Monday, April 15, 2013


From"Melancholy-[mel-uhn-kol-ee]-noun, plural-mel-an-chol-ies, adjective- 1.) a gloomy state of mind, especially when habitual or prolonged; depression. 2.) sober thoughtfulness; pensiveness. 3.) the condition of having too much black bile, considered in ancient and medieval medicine to cause gloominess and depression." Or as we laymen refer to it..."Sick of Bloody Winter!!" I'm not sure about the whole "Black Bile" thing but I know a fair bit about...whadyacallit? know....uh...that other word for melancholy....oh, yeah...GRUMPY!! What with our crappy weather lately how can you not be? Grumpy, that is.

Here's another word for you from the same source: "Moody-[mu-de-ee] adj.,-ier, -iest. 1.) Given to frequent changes of mood; temperamental. 2.) subject to periods of depression; sulky. 3.) Expressive of a mood, especially a sullen or gloomy mood."

"Frequent changes of mood", eh? Could it be....MOTHER NATURE... we're talking about here? Sound familiar? Do you think she's going through some sorta life changes or something? My question is, what, exactly, is itching her deriere? Huh? Can we move on now? Have you been miserable long enough? Snap out of it already!

The worst thing about "melancholy", and "grumpy" and "moody" is that they are very contagious and they love company. A bad mood will spread through your family or your work place faster than a cold virus at a day care centre. And it's almost twice as hard to get rid of.

I think there might be as many words in the English language describing melancholy as there are Eskimo words describing snow, e.g.-tempermental, dour, gloomy, blue, glum, morose, saturnine...saturnine?...whaterver... sour, sulky, sullen, surly, unhappy... It can be downright depressing knowing how many words there are for depression.

I knew I had picked up a severe case of the Gloom n' Doom virus from that tempermental ol' crow Mother Nature and in an effort to help shake off the blues the wife and I thought we'd invite some friends on a trip to Regina for some virtual golf at The First Tee Indoor Golf Center. Their website states:"The First Tee's ten simulators provide the opportunity to keep your swing grooved for the summer months, (provided summer actually comes). A choice of 68 world-class golf courses and 30 formats of play lets you practice driving, chipping, putting, and sand play. Eighteen courses played by the PGA Tour, the European Tour, and the Australian Tour are at your fingertips." . Golfing, despite the unusually cold weather and the January looking April, sounded to us like it was just what the doctor had ordered for a bit of blues busting.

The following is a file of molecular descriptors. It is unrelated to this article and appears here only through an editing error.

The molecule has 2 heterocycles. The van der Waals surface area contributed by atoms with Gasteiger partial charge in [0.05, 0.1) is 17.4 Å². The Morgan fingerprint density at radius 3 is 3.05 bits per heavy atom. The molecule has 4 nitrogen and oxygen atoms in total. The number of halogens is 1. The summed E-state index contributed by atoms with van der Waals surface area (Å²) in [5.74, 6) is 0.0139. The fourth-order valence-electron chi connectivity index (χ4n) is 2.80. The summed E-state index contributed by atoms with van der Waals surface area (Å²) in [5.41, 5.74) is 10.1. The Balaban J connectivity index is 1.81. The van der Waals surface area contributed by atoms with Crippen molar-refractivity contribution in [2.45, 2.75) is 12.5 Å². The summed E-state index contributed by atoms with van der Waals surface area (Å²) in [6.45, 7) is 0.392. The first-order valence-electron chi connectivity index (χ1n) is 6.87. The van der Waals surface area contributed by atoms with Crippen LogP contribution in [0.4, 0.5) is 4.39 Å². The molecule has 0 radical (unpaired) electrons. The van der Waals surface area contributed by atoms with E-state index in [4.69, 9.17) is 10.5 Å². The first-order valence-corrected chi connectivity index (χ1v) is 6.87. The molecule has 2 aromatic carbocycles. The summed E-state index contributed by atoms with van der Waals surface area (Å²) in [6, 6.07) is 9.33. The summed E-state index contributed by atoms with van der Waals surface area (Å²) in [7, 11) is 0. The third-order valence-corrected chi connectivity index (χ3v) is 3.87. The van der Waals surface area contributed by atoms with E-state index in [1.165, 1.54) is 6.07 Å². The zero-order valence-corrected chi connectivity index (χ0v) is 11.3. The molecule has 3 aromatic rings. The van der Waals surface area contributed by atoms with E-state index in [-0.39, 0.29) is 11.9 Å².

But, of course, Mother Nature says, "Not so fast, there, Used To Be Young Man, I'm not done throwing winter at you just yet" and with a distinctive "Bwahahaha" tone in her wind she proceeded to mess up the highways for the umpteenth time this winter and made the roads nearly impassible. Nearly, I said. Should we have been out there on the highway? In a Were we? In another word...yes. Desperate times call for desperate measures, and all that, and judging from all of the traffic on the road that day we weren't the only fools employing that philosophy.

Our friends were smarter, or less lucky than we were, as we had travelled up on the Friday during the nasty weather while they were going to travel on Saturday but the "travel not recommended" advisory kept them at home. Nonetheless, our youngest daughter, and golf fanatic, too, tagged along and we enjoyed some indoor golfing fun.

This indoor, virtual golf was new to us but we noticed some similarities to the real thing right off the bat. The ball will do what the ball is wont to do when it is wont to do it regardless of it being on a fake or a real golf course but the weather was fantastic inside and nobody lost a ball all day! At a very affordable price and knowing that we won't be seeing any real grass anytime soon I highly recommend a visit to First Tee Golf to any golfer and I guess only time will tell whether our little golf breakaway had the desired effect of staving off the deepening of this melancholic winter hating mood or not.

"Never give way to melancholy; resist it steadily, for the habit will encroach,"-Sydney Smith (1771-1845).

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